It’s even worse if one comes from an outside centre and lives in a place where no one cared. Only the warder is a care-giver and is your family and your friend because you encounter him or her every day and they come to know you by name. You are known by your character and behaviour; you stand out easily in the warder’s eyes.
Looking back, it can be said that the men’s prison at Bomana has had its share of problems and raised eyebrows in the political and public arena. It should be understood that every organisation has its share of problems and issues. Bomana prison is no different.
In the years leading up to 2013, many people associated Bomana with continuous prison break-outs by inmates, and gang fights or for this and for that. It was a place where new offenders are discriminated bullied and given a man’s lesson – a place where urine and excretion is mixed for a welcome ceremony to the prison. It was a place where the gang leaders were worshipped and a web of network is built in order to survive.
All must find the right mix to be able to survive. It was a place where brotherhood was enforced to curb any anti-social behaviour and compensation was a norm. It is a men’s world where eating from the same copper and living in the same village builds brotherhood.
Many lives have been lost through ongoing gang fights of the 1980s and 1990s. And the period from 2000 to 2013 was no different. Bomana made many news headlines. The reasons for news headlines were varied.
Upheavals in prison are not as bad as some good things do come out of those encounters including appointment of right people as part of the corrective measures to address those situations.
Enter Haraha Kiddy Keko
I served in the prison under three commanding officers. Michael Mondia, Joe Jarko and Harraha Kiddy Keko.
Michael Mondia, who I would say was a no-nonsense guy, was very strict on discipline and wanted order from prison officers and detainees. Punishment, rewards and sanctions were the norm in prison for those who did not abide by the rules and regulations. Raids in the prison quarters were frequent due to prisoners bringing in contrabands and accessories not required in a prison environment such as knives, metal rods and implements that can be used to harm others including aiding prison escapes.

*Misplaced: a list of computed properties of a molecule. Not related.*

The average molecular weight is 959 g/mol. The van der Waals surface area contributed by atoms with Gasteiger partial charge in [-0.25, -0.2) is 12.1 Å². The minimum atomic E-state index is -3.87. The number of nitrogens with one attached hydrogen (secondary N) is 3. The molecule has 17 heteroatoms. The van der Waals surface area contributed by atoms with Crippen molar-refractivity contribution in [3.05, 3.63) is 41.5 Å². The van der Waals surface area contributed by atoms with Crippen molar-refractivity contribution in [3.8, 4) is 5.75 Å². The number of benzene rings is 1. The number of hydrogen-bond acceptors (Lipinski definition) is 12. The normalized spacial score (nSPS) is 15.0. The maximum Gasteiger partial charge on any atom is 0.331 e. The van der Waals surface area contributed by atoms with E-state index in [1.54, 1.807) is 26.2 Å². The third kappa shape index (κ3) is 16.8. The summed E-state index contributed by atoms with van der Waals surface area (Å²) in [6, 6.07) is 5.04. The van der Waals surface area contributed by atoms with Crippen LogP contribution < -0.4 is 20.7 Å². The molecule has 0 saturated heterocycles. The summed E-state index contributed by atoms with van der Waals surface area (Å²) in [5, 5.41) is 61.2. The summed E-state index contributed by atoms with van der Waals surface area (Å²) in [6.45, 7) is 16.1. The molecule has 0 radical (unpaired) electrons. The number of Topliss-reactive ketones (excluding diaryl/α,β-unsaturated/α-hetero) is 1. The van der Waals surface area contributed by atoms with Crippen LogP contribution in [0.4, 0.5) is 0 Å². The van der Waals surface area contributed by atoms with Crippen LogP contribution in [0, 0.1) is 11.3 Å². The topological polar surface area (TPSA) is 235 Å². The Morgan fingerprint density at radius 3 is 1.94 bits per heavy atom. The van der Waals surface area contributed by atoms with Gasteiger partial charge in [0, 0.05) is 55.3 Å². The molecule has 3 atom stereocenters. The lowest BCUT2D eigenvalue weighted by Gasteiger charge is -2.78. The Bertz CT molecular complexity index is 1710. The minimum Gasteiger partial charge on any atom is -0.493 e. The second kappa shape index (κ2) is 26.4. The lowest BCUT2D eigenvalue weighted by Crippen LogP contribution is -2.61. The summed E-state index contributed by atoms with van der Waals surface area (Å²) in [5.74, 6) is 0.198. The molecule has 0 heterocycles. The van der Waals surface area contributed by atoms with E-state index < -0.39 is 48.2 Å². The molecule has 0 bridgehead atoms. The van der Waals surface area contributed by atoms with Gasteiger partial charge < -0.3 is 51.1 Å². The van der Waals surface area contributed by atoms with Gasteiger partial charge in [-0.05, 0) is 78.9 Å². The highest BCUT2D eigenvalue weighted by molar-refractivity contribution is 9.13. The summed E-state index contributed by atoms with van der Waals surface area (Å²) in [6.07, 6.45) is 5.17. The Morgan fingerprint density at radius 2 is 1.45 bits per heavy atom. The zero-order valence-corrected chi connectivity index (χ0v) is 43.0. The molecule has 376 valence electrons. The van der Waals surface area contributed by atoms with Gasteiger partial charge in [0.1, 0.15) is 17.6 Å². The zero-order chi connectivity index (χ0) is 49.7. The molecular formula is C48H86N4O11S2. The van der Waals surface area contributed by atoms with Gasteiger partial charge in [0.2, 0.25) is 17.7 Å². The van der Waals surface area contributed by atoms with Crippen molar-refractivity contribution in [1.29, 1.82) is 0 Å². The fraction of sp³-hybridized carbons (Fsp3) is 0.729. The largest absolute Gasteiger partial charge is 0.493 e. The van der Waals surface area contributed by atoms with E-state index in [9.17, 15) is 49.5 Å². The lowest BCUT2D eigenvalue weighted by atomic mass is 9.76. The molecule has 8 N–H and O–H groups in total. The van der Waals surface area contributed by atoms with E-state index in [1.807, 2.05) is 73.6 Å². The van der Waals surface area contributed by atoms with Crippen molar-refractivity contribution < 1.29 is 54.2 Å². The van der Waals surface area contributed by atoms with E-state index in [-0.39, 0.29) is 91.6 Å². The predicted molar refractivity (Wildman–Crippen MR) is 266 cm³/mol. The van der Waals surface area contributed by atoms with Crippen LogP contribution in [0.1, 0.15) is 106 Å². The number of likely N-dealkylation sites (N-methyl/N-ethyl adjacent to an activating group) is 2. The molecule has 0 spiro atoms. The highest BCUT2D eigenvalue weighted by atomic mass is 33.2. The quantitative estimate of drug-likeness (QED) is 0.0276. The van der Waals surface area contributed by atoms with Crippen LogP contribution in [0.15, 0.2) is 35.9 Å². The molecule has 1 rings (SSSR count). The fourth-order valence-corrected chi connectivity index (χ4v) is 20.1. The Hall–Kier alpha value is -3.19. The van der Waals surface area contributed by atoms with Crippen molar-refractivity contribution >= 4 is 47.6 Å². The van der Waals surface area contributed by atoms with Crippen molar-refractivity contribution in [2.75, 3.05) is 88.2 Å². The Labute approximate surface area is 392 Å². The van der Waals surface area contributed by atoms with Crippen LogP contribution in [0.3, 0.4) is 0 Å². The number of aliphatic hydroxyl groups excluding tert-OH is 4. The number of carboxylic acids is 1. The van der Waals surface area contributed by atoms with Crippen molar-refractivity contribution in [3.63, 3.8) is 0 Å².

Because of his performance he was moved to serve in a senior post at the CS headquarters. This followed the appointment of the late Joe Jarko. He briefly served as commander. He was moved to headquarters after the escape of the notorious late William Kapris and two others who escaped by scaling the main prison gate – the famous Gate 24.
He was also accused of assisting me to seek medical treatment for my eyes and that made headline news. It was really an administrative issue for him then but for whatever reasons he was relieved regardless of his good intentions.
The above plus the news headlines received by Bomana saw the appointment of Haraha Kiddy Keko as commanding officer. Keko was not new to Bomana as he was the security operations manager before being promoted and knew the culture of the prison.
He came in and was supported by a number of people who were very able and knew the systems and processes, including the late Frank Ito, manager welfare, manager security Cletus Yaki, Inspector Peter Oguafo, Major William Glemus, and Superintendant Ouifa, to name a few.
Initially we in the prison received them with mixed feelings and did not know what directions the prison was heading for good or for worse.
Hosting of peace ceremony, July 26, 2013
The prison was marred by continuous fights between inmates for varying reasons. So anyone who entered the prison was cultured to join this group or that group depending on where one originates, and gang and family connections. There was always animosity in the prison since the 1970s and 1980s.